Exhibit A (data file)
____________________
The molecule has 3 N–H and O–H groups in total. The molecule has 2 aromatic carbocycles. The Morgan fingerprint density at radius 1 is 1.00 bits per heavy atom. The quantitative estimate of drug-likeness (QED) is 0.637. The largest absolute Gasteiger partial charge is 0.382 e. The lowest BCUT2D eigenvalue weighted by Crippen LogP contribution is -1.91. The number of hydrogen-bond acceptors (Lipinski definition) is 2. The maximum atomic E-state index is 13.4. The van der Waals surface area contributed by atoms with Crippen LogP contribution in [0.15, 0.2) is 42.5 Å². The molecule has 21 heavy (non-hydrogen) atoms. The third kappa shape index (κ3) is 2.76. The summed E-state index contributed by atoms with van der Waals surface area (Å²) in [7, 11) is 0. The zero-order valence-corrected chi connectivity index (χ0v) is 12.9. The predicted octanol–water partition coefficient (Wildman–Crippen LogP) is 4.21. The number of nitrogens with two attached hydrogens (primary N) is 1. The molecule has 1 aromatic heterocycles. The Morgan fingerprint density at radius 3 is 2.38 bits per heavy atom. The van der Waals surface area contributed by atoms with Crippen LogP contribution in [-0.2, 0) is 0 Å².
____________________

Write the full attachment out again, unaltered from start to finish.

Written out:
The molecule has 3 N–H and O–H groups in total. The molecule has 2 aromatic carbocycles. The Morgan fingerprint density at radius 1 is 1.00 bits per heavy atom. The quantitative estimate of drug-likeness (QED) is 0.637. The largest absolute Gasteiger partial charge is 0.382 e. The lowest BCUT2D eigenvalue weighted by Crippen LogP contribution is -1.91. The number of hydrogen-bond acceptors (Lipinski definition) is 2. The maximum atomic E-state index is 13.4. The van der Waals surface area contributed by atoms with Crippen LogP contribution in [0.15, 0.2) is 42.5 Å². The molecule has 21 heavy (non-hydrogen) atoms. The third kappa shape index (κ3) is 2.76. The summed E-state index contributed by atoms with van der Waals surface area (Å²) in [7, 11) is 0. The zero-order valence-corrected chi connectivity index (χ0v) is 12.9. The predicted octanol–water partition coefficient (Wildman–Crippen LogP) is 4.21. The number of nitrogens with two attached hydrogens (primary N) is 1. The molecule has 1 aromatic heterocycles. The Morgan fingerprint density at radius 3 is 2.38 bits per heavy atom. The van der Waals surface area contributed by atoms with Crippen LogP contribution in [-0.2, 0) is 0 Å².